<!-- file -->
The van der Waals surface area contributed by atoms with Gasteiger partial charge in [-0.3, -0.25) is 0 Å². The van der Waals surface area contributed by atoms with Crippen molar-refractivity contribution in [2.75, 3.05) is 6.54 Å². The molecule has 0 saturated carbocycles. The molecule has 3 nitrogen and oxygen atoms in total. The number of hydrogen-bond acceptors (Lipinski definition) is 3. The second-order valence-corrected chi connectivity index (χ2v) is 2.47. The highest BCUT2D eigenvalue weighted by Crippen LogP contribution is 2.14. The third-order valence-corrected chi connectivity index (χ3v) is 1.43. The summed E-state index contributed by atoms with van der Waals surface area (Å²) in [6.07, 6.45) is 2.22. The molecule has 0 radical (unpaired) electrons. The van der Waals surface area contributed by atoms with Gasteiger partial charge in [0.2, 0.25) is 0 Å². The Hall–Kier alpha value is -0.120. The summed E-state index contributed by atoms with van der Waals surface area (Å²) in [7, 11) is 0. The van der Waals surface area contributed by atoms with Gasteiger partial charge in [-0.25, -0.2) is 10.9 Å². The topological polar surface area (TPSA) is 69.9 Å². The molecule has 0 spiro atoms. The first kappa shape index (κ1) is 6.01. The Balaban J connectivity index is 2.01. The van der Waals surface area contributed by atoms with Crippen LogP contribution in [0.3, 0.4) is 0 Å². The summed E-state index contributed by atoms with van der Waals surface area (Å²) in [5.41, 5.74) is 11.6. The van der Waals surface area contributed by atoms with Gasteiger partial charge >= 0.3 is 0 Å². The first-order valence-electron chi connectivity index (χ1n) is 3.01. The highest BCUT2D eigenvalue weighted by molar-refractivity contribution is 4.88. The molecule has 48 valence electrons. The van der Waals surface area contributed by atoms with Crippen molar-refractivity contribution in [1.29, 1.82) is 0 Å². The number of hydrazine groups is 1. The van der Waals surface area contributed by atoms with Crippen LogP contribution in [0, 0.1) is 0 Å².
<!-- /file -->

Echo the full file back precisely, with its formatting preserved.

The van der Waals surface area contributed by atoms with Gasteiger partial charge in [-0.3, -0.25) is 0 Å². The van der Waals surface area contributed by atoms with Crippen molar-refractivity contribution in [2.75, 3.05) is 6.54 Å². The molecule has 0 saturated carbocycles. The molecule has 3 nitrogen and oxygen atoms in total. The number of hydrogen-bond acceptors (Lipinski definition) is 3. The second-order valence-corrected chi connectivity index (χ2v) is 2.47. The highest BCUT2D eigenvalue weighted by Crippen LogP contribution is 2.14. The third-order valence-corrected chi connectivity index (χ3v) is 1.43. The summed E-state index contributed by atoms with van der Waals surface area (Å²) in [6.07, 6.45) is 2.22. The molecule has 0 radical (unpaired) electrons. The van der Waals surface area contributed by atoms with Gasteiger partial charge in [0.2, 0.25) is 0 Å². The Hall–Kier alpha value is -0.120. The summed E-state index contributed by atoms with van der Waals surface area (Å²) in [7, 11) is 0. The van der Waals surface area contributed by atoms with Gasteiger partial charge in [-0.25, -0.2) is 10.9 Å². The topological polar surface area (TPSA) is 69.9 Å². The molecule has 0 spiro atoms. The first kappa shape index (κ1) is 6.01. The Balaban J connectivity index is 2.01. The van der Waals surface area contributed by atoms with Crippen LogP contribution in [0.3, 0.4) is 0 Å². The summed E-state index contributed by atoms with van der Waals surface area (Å²) in [5.41, 5.74) is 11.6. The van der Waals surface area contributed by atoms with Gasteiger partial charge >= 0.3 is 0 Å². The first-order valence-electron chi connectivity index (χ1n) is 3.01. The highest BCUT2D eigenvalue weighted by molar-refractivity contribution is 4.88. The molecule has 48 valence electrons. The van der Waals surface area contributed by atoms with Crippen molar-refractivity contribution in [1.29, 1.82) is 0 Å². The number of hydrazine groups is 1. The van der Waals surface area contributed by atoms with Crippen LogP contribution in [0, 0.1) is 0 Å².